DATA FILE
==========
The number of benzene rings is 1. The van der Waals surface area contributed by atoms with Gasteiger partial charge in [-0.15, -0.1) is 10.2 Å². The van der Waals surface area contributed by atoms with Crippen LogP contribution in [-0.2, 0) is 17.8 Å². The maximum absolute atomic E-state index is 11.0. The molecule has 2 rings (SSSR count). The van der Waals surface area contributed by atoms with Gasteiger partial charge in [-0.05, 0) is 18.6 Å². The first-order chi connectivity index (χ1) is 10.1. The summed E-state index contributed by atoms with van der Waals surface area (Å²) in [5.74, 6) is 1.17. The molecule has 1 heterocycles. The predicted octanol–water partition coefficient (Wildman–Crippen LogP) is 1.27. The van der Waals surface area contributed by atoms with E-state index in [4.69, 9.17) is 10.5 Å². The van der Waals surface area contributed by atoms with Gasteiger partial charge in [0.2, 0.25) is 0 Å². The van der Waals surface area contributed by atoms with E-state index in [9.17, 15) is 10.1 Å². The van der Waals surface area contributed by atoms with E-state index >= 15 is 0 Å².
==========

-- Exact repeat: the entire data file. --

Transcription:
The number of benzene rings is 1. The van der Waals surface area contributed by atoms with Gasteiger partial charge in [-0.15, -0.1) is 10.2 Å². The van der Waals surface area contributed by atoms with Crippen LogP contribution in [-0.2, 0) is 17.8 Å². The maximum absolute atomic E-state index is 11.0. The molecule has 2 rings (SSSR count). The van der Waals surface area contributed by atoms with Gasteiger partial charge in [-0.05, 0) is 18.6 Å². The first-order chi connectivity index (χ1) is 10.1. The summed E-state index contributed by atoms with van der Waals surface area (Å²) in [5.74, 6) is 1.17. The molecule has 1 heterocycles. The predicted octanol–water partition coefficient (Wildman–Crippen LogP) is 1.27. The van der Waals surface area contributed by atoms with E-state index in [4.69, 9.17) is 10.5 Å². The van der Waals surface area contributed by atoms with Gasteiger partial charge in [0.2, 0.25) is 0 Å². The van der Waals surface area contributed by atoms with E-state index in [9.17, 15) is 10.1 Å². The van der Waals surface area contributed by atoms with E-state index >= 15 is 0 Å².